We’ve all heard about and seen lottery scams (where you get an email out of the blue saying you’ve won a lottery… that you don’t even remember entering!), the scams where telemarketers insist they need your SS#, the scams where you receive an email from a credit card company stating they need to verify your SS# and other info (half the time you don’t even have an account with the company!), and my favorite… the email from a Government official in Nigeria that often starts “Dear Madam, I got your information from a confidential source…” The letter then goes on to tell you a story of a huge amount of money hidden overseas that the writer of the letter wants to put in your bank account. In return, he promises you a big cut of the cash. Really? Come on! And there are numerous more scams that we’ve all encountered.
Recently I was approached by two that I had never heard of. So I wanted to pass this on to make sure that nobody falls for these. Luckily I didn’t fall for them, but I can see how some people would. One is targeted at wedding professionals, and the other at anybody!
I recently received the following email:
Greetings, My Name is Capt.Brian Stark, I am looking for an experienced wedding planner who will handle my wedding. The wedding is to hold on the 8th October 2009 and 40 guests are expected to attend. You are to arrange for Videography, Music, Entertainment, Photography, Officiant/Priest & cake, flowers and Reception Venue. If there is any of these items that you cannot handle, you let us know so that another company can handle it. As i do not know what the guests might choose for their meals and drinks, i will make a prepayment as initial deposit for this booking once availability is confirmed by you. Best Regards, Capt.Brian Stark, +1 360 450 2124
The first thing I did was see where the 360 area code was from. It was near Seattle, WA. I thought it was a bit strange but I emailed him back to get further information. He said he was looking to get married in Harrisburg, PA because that’s where most of his Army friends were from. I also noticed the date was a Thursday so I asked why a Thursday. He said because most of his friends were being deployed to Iraq that coming Saturday.
I told him I would call him to get more details. When I did I had a ton of questions to ask him, as any good planner should. I could tell I was getting him flustered with all the questions. I guess it was easier to make up lies via email! He finally hung up on me. So I called back and there was no voice mail, the phone just rang and rang. I then searched on the internet and sure enough, other planners had encountered, and fallen for, this scam. The way it works is the client sends your deposit along with some extra money. He then wants you to send that extra money to the band he is booking. After doing that about 30 days later you find out the check bounced but it’s too late, you’ve already sent the money to this “band” who is actually a partner of his in the scam. After searching the internet I found similar scams for wedding photographers also. So beware… trust your instincts… if it seems fishy always check it out first!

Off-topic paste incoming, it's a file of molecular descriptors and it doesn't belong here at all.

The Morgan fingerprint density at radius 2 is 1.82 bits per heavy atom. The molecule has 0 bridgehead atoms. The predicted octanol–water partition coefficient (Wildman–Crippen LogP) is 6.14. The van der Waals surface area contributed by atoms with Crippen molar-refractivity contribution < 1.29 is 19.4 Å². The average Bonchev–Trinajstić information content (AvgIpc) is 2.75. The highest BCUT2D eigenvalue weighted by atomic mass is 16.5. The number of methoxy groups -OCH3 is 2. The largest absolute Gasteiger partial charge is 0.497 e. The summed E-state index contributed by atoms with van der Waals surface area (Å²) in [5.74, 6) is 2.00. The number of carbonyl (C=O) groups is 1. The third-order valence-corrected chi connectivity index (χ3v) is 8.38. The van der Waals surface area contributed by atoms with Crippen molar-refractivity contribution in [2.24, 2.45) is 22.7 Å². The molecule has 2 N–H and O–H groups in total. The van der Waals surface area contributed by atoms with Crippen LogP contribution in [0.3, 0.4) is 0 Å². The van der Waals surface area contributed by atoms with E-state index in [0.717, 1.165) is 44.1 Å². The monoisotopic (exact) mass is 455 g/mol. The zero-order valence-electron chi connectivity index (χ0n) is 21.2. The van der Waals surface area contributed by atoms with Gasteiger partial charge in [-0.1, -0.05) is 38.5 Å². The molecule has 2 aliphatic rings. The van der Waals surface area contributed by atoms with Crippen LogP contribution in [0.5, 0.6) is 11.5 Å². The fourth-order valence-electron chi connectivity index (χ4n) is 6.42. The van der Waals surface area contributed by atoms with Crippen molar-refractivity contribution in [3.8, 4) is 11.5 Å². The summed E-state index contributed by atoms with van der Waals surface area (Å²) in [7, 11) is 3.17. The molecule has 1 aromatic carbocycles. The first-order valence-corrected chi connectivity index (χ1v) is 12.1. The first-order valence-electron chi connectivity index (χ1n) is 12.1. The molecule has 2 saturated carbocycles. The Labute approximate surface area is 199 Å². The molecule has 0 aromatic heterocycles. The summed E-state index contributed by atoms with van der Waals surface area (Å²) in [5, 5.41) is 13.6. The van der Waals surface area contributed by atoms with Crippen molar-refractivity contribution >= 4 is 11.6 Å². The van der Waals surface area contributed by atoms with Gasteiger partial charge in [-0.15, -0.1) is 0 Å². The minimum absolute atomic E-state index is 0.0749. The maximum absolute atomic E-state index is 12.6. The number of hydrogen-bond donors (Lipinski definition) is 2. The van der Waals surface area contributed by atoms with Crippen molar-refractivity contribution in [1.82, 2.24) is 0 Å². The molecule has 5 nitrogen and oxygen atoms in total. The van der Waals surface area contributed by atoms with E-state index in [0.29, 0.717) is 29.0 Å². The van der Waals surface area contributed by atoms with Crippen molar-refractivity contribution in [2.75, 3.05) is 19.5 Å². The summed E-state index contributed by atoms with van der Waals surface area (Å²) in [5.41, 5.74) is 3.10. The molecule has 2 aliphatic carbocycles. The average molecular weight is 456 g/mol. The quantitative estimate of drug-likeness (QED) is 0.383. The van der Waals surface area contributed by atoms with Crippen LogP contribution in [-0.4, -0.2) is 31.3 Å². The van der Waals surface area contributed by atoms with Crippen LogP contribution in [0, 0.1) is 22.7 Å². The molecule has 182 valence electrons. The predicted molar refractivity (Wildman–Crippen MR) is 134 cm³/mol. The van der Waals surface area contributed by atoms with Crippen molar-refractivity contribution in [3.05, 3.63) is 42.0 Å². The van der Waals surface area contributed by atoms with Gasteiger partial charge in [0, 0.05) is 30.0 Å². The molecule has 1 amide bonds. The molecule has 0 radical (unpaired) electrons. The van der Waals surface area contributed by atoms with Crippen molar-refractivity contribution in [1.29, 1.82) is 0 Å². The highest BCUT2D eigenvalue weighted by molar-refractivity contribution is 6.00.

The next scam is targeted towards anyone! I recently listed a Coach bag for sale on Craigslist. I received an email from someone stating he wanted to buy it for his daughter. He said he would pay me both for the purse and the money to ship it to his daughter. He was going to pay me through PayPal. Sounds great so far…
The next day I got an email from him stating he made the payment through PayPal. I also got an email from PayPal (at least what looked like an official PayPal email) stating that there was a payment waiting for me from this guy but before they would release it they needed me to send them the shipping confirmation. It stated that this was their new policy. The funny thing is the email even addressed PayPal frauds! Ha! Guess he thought that would really fool me! I got two other official looking emails shortly after that.
The first thing I did was go directly to my PayPal account (NOT using the link in the email). I didn’t see any money deposited or anything about a new policy of needing shipment info before releasing a payment. So I found an email address for PayPal scams and forwarded them the emails. They immediately confirmed it was a fraud.